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Math Help - Find the values of S1 & S2? Need help.

  1. #1
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    Question Find the values of S1 & S2? Need help.

    Okay... so here's the deal

    It's given

    S1 + S2 = 16 ---------- Eqn. (1)

    And S1 X S2 = 3(S1 + S2) = 3 X 16 = 48 -------- Eqn. (2)

    The answers are S1 = 12 & S2 = 4. It says solving the eqns (1) & (2)

    I don't understand how the answers can be ontained by solving (1) & (2). Exactly how can the eqns be solved??

    I tried squaring both the sides in Eqn. (1). But that just brings the the square term which I need to eliminate. The way I did gave me two answers for each of S1 & S2.

    However, the answers are only two, not four.

    Please help.
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  2. #2
    Forum Admin topsquark's Avatar
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    Quote Originally Posted by arijit2005 View Post
    Okay... so here's the deal

    It's given

    S1 + S2 = 16 ---------- Eqn. (1)

    And S1 X S2 = 3(S1 + S2) = 3 X 16 = 48 -------- Eqn. (2)

    The answers are S1 = 12 & S2 = 4. It says solving the eqns (1) & (2)

    I don't understand how the answers can be ontained by solving (1) & (2). Exactly how can the eqns be solved??

    I tried squaring both the sides in Eqn. (1). But that just brings the the square term which I need to eliminate. The way I did gave me two answers for each of S1 & S2.

    However, the answers are only two, not four.

    Please help.
    Solve the first equation for, say, S2:
    S_2 = 16 - S_1

    Now put that into the second equation:
    S_1 \cdot (16 - S_1) = 3(S_1 + (16 - S_1) ) = 48

    This is a quadratic equation. So expand this out and solve the quadratic. I get two sets of solutions:
    S_1 = 12,~S_2 = 4~\text{and}~S_1 = 4,~S_2 = 12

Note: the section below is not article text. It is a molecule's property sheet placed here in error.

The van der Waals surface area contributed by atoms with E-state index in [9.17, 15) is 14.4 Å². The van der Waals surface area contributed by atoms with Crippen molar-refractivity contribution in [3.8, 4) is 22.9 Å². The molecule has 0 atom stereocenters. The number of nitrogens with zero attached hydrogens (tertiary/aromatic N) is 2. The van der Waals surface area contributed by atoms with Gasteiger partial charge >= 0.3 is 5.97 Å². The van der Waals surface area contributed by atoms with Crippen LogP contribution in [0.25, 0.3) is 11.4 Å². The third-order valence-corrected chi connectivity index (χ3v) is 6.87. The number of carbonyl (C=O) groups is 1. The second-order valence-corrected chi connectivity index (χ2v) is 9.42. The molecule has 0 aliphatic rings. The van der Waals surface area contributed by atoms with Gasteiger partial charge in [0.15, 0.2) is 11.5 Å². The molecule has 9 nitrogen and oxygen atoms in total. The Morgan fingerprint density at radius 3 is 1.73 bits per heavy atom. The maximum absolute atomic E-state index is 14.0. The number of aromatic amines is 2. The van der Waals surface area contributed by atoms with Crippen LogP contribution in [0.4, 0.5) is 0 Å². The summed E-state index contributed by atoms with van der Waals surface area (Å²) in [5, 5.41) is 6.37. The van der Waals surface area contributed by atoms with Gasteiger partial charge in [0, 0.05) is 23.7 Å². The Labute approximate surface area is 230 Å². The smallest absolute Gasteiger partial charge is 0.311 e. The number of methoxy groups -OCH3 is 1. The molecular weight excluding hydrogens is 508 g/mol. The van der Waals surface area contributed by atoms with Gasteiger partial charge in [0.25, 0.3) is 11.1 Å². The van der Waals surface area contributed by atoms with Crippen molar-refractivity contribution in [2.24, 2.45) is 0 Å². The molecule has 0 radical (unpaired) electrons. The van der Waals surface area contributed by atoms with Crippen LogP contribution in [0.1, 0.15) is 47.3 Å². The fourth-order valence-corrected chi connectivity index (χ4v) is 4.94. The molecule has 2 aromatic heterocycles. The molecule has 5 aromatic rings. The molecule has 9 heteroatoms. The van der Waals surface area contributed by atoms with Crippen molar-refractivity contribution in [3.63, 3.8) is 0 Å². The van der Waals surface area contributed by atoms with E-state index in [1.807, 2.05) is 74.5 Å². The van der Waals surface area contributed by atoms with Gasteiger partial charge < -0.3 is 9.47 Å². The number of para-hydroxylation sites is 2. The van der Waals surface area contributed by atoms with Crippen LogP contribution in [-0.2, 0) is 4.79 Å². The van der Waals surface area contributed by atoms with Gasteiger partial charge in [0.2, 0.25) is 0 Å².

-Dan
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  3. #3
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    Quote Originally Posted by topsquark View Post
    Solve the first equation for, say, S2:
    S_2 = 16 - S_1

    Now put that into the second equation:
    S_1 \cdot (16 - S_1) = 3(S_1 + (16 - S_1) ) = 48

    This is a quadratic equation. So expand this out and solve the quadratic. I get two sets of solutions:
    S_1 = 12,~S_2 = 4~\text{and}~S_1 = 4,~S_2 = 12

    -Dan
    Thanks for your reply Dan.

    Well, yeah, this is a quadratic equation. But there's only one set of solutions [S1 = 12 & S2 = 4]. Had there been two sets of solutions, as you have already shown, shouldn't they have been mentioned in the solution book? But there's only 1 set, which is why I'm getting confused.

    See, it's about the specific gravities of two substances in an alloy, where S1 & S2 represent the sp. gravities of the 1st & 2nd substances respectively. Now one substance can't have to sp. gravities, can it?

    Is there any other way you can get only one set of solutions?
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  4. #4
    A Plied Mathematician
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    Without knowing more about the problem, you can't rule out one of the possibilities. Do you know what the two substances in the alloy are?
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  5. #5
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    Quote Originally Posted by arijit2005 View Post
    But there's only one set of solutions [S1 = 12 & S2 = 4]. Had there been two sets of solutions, as you have already shown, shouldn't they have been mentioned in the solution book? But there's only 1 set, which is why I'm getting confused.
    IF one set only, then problem MUST state: where S1 > S2
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  6. #6
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    No.. I'm not told what the substances are....
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  7. #7
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    Quote Originally Posted by Wilmer View Post
    IF one set only, then problem MUST state: where S1 > S2
    Well, that condition is not given either...

    Anyways..

    Thank you all for taking the time to respond..
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  8. #8
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    Quote Originally Posted by arijit2005 View Post
    But there's only one set of solutions [S1 = 12 & S2 = 4]. Had there been two sets of solutions, as you have already shown, shouldn't they have been mentioned in the solution book? But there's only 1 set,.....
    REPEATING: IF there's only ONE set of solutions in "the book",
    then "the book" SHOULD specify S1 > S2.
    If x and y are positive integers > 0 and x + y = 3, then if there is ONLY one solution,
    x > y or y > x MUST be specified
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